Lecture on Knowledge & Categorization

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Published on 15 Jan 2011
Lecture 3
Definitional approach
By checking potential members against a list of defining criteria
Problems: most members fit in the category, but not all / some are better examples of a concept than
others / difficult to specify that are necessary features
Prototype approach
Family resemblance: many overlapping features = high resemblance = high prototypicality
Typicality effect: faster verification for high-prototypicality than low ones
Good point: not all members are the same
Problem: not necessarily one single average / wide variations of items within a categor y
Useful when initially average into prototype (and for large size)
Exemplar approach
Using real examples from the past, consider atypical cases as well
Problem: need to know the example
Useful when including exceptions (and for small size)
What? strengthweakness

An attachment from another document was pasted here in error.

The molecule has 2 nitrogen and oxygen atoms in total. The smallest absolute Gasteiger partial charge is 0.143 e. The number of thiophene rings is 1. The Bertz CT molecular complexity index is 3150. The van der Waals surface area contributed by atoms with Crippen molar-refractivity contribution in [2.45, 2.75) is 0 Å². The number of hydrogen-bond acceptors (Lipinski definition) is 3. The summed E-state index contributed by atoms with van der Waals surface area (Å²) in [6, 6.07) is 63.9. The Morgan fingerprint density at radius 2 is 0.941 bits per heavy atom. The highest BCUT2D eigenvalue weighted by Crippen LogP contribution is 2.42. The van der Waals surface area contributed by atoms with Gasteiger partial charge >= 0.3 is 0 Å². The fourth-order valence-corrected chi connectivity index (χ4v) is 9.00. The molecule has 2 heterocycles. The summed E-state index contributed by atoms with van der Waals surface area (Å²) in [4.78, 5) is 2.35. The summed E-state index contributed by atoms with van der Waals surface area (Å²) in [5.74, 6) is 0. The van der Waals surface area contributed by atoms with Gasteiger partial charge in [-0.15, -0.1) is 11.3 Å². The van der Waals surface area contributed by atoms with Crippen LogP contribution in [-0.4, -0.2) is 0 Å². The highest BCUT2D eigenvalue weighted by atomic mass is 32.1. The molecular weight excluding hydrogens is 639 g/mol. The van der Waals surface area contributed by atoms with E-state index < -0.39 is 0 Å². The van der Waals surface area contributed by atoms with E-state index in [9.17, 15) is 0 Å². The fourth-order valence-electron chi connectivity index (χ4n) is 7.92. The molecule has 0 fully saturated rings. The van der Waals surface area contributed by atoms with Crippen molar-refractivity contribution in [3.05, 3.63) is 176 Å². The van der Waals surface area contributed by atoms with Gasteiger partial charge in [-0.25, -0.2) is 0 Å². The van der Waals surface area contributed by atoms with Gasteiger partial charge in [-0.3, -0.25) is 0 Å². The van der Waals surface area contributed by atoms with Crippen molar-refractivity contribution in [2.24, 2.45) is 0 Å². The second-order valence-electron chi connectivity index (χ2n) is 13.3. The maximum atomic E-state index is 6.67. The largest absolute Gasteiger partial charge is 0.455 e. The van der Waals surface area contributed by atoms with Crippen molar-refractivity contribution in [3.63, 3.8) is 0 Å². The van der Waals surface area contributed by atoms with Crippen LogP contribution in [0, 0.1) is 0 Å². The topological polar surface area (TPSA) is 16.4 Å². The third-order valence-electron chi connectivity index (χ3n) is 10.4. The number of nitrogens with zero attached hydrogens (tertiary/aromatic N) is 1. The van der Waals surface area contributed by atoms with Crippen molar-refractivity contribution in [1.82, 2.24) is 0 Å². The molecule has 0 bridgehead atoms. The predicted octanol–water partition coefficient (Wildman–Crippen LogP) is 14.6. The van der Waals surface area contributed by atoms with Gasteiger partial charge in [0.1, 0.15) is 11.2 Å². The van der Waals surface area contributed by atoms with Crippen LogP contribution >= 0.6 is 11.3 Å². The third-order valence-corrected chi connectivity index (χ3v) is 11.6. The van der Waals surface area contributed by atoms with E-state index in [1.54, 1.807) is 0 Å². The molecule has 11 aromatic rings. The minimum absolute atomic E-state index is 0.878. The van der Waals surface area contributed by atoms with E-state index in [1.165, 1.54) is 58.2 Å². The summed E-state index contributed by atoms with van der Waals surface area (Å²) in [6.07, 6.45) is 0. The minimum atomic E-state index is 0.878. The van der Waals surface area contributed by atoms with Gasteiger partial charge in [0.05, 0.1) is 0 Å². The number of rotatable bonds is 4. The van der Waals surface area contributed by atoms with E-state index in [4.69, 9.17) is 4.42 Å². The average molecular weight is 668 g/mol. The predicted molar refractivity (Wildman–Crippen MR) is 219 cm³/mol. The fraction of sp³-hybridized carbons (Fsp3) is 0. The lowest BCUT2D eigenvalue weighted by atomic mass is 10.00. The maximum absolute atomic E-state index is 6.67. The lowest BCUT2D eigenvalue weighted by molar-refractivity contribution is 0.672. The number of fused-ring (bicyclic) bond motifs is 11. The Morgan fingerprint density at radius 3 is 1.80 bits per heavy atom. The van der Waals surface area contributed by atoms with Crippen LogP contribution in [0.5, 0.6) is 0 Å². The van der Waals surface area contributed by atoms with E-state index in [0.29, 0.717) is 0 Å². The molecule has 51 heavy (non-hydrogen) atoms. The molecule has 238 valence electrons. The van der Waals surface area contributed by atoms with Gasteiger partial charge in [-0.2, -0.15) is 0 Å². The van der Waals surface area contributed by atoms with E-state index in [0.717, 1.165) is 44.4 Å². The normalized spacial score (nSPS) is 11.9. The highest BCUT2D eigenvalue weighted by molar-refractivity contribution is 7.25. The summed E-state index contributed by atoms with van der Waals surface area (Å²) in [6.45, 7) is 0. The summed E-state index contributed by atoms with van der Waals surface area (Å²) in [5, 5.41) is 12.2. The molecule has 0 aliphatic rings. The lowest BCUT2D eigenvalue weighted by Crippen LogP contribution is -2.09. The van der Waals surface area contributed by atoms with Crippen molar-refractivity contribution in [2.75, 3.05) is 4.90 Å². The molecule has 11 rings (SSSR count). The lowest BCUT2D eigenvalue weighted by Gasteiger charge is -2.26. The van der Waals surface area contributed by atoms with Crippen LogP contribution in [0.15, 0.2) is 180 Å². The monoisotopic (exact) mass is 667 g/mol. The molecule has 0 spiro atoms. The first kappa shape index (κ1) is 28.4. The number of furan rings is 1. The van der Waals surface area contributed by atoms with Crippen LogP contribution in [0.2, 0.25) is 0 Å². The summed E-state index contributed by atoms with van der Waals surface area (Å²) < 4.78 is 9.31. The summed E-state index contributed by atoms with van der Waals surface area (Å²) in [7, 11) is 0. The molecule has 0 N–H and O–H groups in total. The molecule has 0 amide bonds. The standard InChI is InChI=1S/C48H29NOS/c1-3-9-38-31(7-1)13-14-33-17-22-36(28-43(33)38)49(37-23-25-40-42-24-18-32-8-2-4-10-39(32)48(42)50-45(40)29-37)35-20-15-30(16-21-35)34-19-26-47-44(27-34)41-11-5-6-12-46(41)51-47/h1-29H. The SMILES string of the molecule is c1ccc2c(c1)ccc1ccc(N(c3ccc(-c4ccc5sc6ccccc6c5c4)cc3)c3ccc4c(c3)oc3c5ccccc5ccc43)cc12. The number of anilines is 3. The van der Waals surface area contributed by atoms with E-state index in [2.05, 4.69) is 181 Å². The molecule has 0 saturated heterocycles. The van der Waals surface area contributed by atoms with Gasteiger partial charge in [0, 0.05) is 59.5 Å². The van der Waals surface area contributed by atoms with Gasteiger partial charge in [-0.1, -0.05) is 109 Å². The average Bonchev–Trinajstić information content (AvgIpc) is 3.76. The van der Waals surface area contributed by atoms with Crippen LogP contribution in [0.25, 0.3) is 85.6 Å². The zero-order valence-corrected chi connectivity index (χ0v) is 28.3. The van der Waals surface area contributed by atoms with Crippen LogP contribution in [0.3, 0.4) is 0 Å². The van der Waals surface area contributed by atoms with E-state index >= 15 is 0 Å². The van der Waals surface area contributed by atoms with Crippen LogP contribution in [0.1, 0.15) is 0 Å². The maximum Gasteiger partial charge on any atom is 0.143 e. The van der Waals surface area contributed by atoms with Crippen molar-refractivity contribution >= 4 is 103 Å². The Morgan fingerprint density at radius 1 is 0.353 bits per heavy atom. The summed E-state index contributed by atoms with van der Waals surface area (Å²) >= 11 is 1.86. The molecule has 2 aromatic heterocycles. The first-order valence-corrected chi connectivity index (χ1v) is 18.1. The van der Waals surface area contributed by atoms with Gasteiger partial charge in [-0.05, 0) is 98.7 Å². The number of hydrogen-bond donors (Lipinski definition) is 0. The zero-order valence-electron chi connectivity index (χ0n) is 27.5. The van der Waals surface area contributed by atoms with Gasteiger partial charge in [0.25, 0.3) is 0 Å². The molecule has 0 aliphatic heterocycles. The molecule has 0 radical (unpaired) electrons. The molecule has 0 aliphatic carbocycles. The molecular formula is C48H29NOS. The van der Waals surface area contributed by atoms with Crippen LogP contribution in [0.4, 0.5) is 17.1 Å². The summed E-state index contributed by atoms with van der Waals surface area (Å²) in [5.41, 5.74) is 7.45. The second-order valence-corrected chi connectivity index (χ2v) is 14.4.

network model
Knowledge organized
in hierarchical manner
Cognitive economy:
shared properties
stored at higher-
level node
Cant explain typicality
Predominant feature
effect: pig is an animal
faster than pig is a
Things can be classified
in different ways as well
Nodes interconnected
by links with
differential strength
(distance) = related
concepts are more
easily accessible =
faster recall
Explain semantic
priming effect
Explain typicality
Too flexible
Length of link can be
determined by many
factors like personal
Double dissociation between living & non-living things
Some patients impaired wit h living things, others wit h non-living things
Argument against this category-specific impairment (differences in defining characteristics)
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